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April 26, 2011 > Newark is on course

Newark is on course

By William Marshak

Newark Mayor Dave Smith used a nautical theme to give encouraging news to a large group of dignitaries at the Newark Hilton Hotel on Thursday afternoon, April 21, 2011. At a gathering sponsored by the Newark Chamber of Commerce, the mayor spoke of an encouraging scenario that finds the "good ship Newark" on course to success.

Following a medley of music courtesy of the Newark Memorial Advanced Choir led by Choir Director Andy Ehling, a humorous introduction of councilmembers in "Jib Jab" fashion and a plethora of other officials, the mayor got down to business.

Using the metaphor of a sailing ship on an unpredictable ocean, challenges of the past several years were noted. Budget cuts over the past six years have been necessary to "weather the storm" including layoffs, salary and personnel reductions, community service reductions (crossing guards, school resource officers, street and park maintenance, library hours, capital projects, etc.), closure of the Senior Center and curtailment of most activities at the Newark Community Center. This year's optimistic forecast is based on promising economic indicators and passage of Measure U, a temporary Utility Users Tax although Mayor Smith warned that "the economy still faces headwinds."

Comparison of the 2007-08 City budget and that of 2010-11 illustrated the effects of the recent stormy situation as Newark's Operating Budget fell from $41million to $33.3 million and full-time staff was whittled by approximately 30 percent (308 to 175.80 Full Time Equivalents). On a bright note, enhanced and more efficient fire services were achieved through a contract and merger with the Alameda County Fire Department.

Although Measure U funds estimated at $2.3 million per year from the three and one-half percent (3-1/2 %) tax on utility services will not begin to flow until May, plans to use the new revenues have been carefully considered. Restoration of services will be limited since only about 25 percent of City budget cuts can be replaced with these funds and Measure U will "sunset" in 2015. Mayor Smith outlined use of the new funds to restore services previously reduced or eliminated including: $365,000 for public safety; $237,000 for landscape/parks and street maintenance; $334,000 for Senior Center/recreation services; $417,000 for critical projects and support services$300,000 for equipment replacement; $100,000 for fire apparatus replacement; $100,000 for Capital funds and $250,000 to restore a fiscal uncertainty reserve.

Restoration of a School Resource Officer in September, a detective position and two part-time aide positions are anticipated as well as increased maintenance of parks, street sweeping, trash pick-up and weeding. The much anticipated re-opening of the Newark Senior Center is set for July and restoration of the Ash Street Summer Program is included in the new budget. Safety concerns are also being addressed through resumed funding of a school crossing guard program for the 2011-12 school year and the addition of a part-time Community Resource Officer. While funds have been available to construct the Lakeshore Park seawall, staff was unable to facilitate the project. Use of Measure U funds will allow Newark to retain the services of a design consultant to complete this project.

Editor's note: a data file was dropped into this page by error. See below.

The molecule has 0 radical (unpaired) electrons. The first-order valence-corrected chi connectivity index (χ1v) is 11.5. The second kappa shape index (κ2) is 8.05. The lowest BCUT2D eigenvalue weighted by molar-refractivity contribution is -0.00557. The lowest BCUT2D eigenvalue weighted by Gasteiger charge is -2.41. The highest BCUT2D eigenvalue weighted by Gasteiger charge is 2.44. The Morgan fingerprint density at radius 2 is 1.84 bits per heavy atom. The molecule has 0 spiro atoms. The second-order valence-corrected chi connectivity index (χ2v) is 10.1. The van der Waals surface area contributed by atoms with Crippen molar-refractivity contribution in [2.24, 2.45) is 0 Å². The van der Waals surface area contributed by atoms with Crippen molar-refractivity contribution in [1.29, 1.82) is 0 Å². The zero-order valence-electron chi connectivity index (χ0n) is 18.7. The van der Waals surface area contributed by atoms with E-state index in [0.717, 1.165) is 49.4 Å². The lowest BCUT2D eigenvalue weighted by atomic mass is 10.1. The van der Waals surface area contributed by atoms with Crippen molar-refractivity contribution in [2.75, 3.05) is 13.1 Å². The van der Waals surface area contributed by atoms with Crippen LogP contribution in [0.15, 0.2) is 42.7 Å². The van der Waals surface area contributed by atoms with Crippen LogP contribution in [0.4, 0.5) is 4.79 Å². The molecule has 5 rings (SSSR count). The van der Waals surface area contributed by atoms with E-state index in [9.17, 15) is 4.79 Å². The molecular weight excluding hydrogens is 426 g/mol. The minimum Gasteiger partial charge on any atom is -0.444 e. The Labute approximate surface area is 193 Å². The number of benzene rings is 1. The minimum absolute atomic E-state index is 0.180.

Mayor Smith spoke of the impact of current decisions on future generations, addressing the theme of "sustainability" and steps the City has taken toward ensuring the future of Newark. He noted the presence of "green businesses" in Newark including a diverse mix of industrial entrepreneurs including PetersenDean, Serious Materials, CalStar Products and Waste Management. On the environmental scene, LEED Platinum rated Ohlone College Newark Center for Health Sciences and Technology is the "greenest college in the world."

New business is "pulling into our port," said Mayor Smith. He pointed to the addition of Burlington at the old Mervyn's store, new businesses at the Palms center, MiPueblo grocery store, Ross Dress for Less opening in July and several restaurants that have opened their doors. Pacific Research Center, located at the former Sun Microsystems campus, has attracted new businesses in nine lab, office and research and development buildings. Seven major companies have leased space at this facility and the mayor promised a major announcement of final tenant in approximately two weeks.

Talk of commercial success continued as retail space on Balentine Drive has been leased to auto-oriented operations including Fiat and Cruise America. As a major industry in Newark, Cargill was highlighted for their interest in the community - "a devoted sponsor and supporter throughout the years" - and investment of $10 million in Newark operations over the last two years.

Planning for residential and associated community amenities has been active. The mayor spoke of Transit Oriented Development on 230 acres near Willow Street and Enterprise Drive (Area 2), and long range plans for land (Area 3 & 4) in the southwest quadrant of the City. Plans include possible residential developments, a park, school, trails, open space and "a major regional amenity" such as a golf course.

In summation, Mayor Smith acknowledged the efforts of Newark staff during what he termed "sea changes" during its 56 year voyage. "They right-sized, they downsized, they reorganized, they rearranged, and they reinvented." The message concluded on an upbeat note as Mayor Smith quoted from John Denver's song "Calypso"... "To sail on a dream of a crystal clear ocean---to ride on the crest of a wild raging storm."


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